The other possible explanation for knee pain that this study explores is that the patients with knee osteoarthritis use excessive co-contraction of their leg muscles during walking and other everyday activities. To understand co-contraction, it helps to know a bit about how muscles work.
Muscles often work in pairs. The muscle that’s doing the work is called the agonist. The muscle that is allowing the work is called the antagonist. Take a simple action like the biceps curl. When your biceps works to close the elbow joint, its antagonist, the triceps, releases. When the triceps works to open the arm at the elbow, the biceps releases. The biceps and triceps are an antagonistic pair.
Your hamstrings and quads muscles in your legs are an antagonistic pair as well. Check out this animation of the muscles that are active during walking. While walking is a much more complicated movement than a biceps curl (this animation also includes the iliopsoas, the glutes, and muscles of the lower leg called the tibialis anterior and calf) you can see the quads and hamstrings taking turns during the gait cycle. If you find the action of the muscles hard to follow, watch the bars of activity on either side of the walking figure.
Co-contraction is when muscles that are usually antagonistic activate simultaneously. In everyday activity, co-contraction functions to brace a joint and isn’t necessarily unhealthy. But previous research has found that individuals with knee osteoarthritis often use excessive co-contraction in their leg muscles during walking and other everyday activities. In this study, the subjects with knee osteoarthritis showed significantly higher levels of co-contraction in their leg muscles than the healthy control group as measured by EMG at the start of the study.
In the study, the 21 participants with knee osteoarthritis had 20 Alexander Technique lessons. The lessons were spaced out over 12 weeks: they had lessons twice a week for 8 weeks and then once a week for the final four weeks.
After their Alexander lessons, the participants showed a dramatic reduction in pain: 56% less pain than at the start of the study. 15 of the study participants regularly took pain killers (analgesia) at the start of the study. 10 stopped taking medication after their Alexander lessons ended. 11 of the participants also reported experiencing less pain in other areas, including neck, shoulder and back.
The subjects also exhibited significantly less co-contraction during walking than at the start of the study. Interestingly enough, the patients did not show an increase in strength over the course of the study—the measurements of leg strength were the same before and after their Alexander lessons.
None of the subjects used any other therapy during their Alexander Technique study. When the researchers followed up 15 months after the start of the study, the subjects had retained the reductions in pain, reporting 51% less pain than before their Alexander lessons.
Evidence & Measurement
We are living in an increasingly “evidence-based” world. Evidence depends on valid and reliable measurement. Alexander teachers have learned that their experience and the experience of their students isn’t considered very robust evidence for scientists studying health and movement. However compelling the anecdote—of pain diminished, increased ease, health restored—saying, “I saw it happen” or “It happened to me,” doesn’t really count.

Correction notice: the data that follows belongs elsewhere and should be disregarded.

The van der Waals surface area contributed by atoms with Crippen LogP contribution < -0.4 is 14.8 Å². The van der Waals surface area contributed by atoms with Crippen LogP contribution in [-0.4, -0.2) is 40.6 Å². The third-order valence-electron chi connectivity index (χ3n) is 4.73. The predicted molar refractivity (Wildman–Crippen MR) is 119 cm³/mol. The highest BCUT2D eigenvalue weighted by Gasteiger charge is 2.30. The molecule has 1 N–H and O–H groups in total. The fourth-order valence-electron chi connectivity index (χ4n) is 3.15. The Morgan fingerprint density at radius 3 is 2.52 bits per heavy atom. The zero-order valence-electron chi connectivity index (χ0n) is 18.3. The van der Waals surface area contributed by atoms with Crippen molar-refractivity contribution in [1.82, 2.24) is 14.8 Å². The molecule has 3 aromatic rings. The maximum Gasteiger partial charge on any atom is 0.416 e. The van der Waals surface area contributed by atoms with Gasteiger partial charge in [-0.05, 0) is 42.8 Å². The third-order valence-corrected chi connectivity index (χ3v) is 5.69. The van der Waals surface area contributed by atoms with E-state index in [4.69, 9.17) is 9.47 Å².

Most studies of the effectiveness of a particular health intervention use some kind of self-report. For the current study, the subjects filled out the WOMAC questionnaire—a common tool used to evaluate knee and hip pain, stiffness and functioning—before and after their Alexander lessons. It’s on the basis of that self-report that we can say that pain was reduced 56% by Alexander Technique lessons. This kind of self-report is quite a bit more reliable than anecdotal data, but researchers are always looking for other sources to corroborate self-report. Bias too easily creeps in.
The advantage of basic research is the chance to experiment with different types of measurement. With only 21 subjects, the researchers can hook them up to EEG to try to measure the anticipation of pain. They can measure muscle activity with EMG and put the subjects on a force platform to assess joint loading. This kind of laboratory research is much more time intensive and expensive than having someone fill out a questionnaire.
The results of the study suggest that this kind of EMG measurement is worth it in studying the effects of AT on knee pain and osteoarthritis. The researchers found that the self-reported reduction in pain was correlated with a measurable change in the subjects movement coordination—a physiological change in the activity of their musculature. It points in a promising direction, both for scientists who study human motor control and the causes of musculoskeletal pain, as well as doctors who treat knee osteoarthritis. And it might even inspire one of those large randomized control trials to see if the findings hold up in the messy world of clinical medicine.
Many thanks to Tim Cacciatore, one of the authors of the current study, for his feedback on an earlier draft of this post.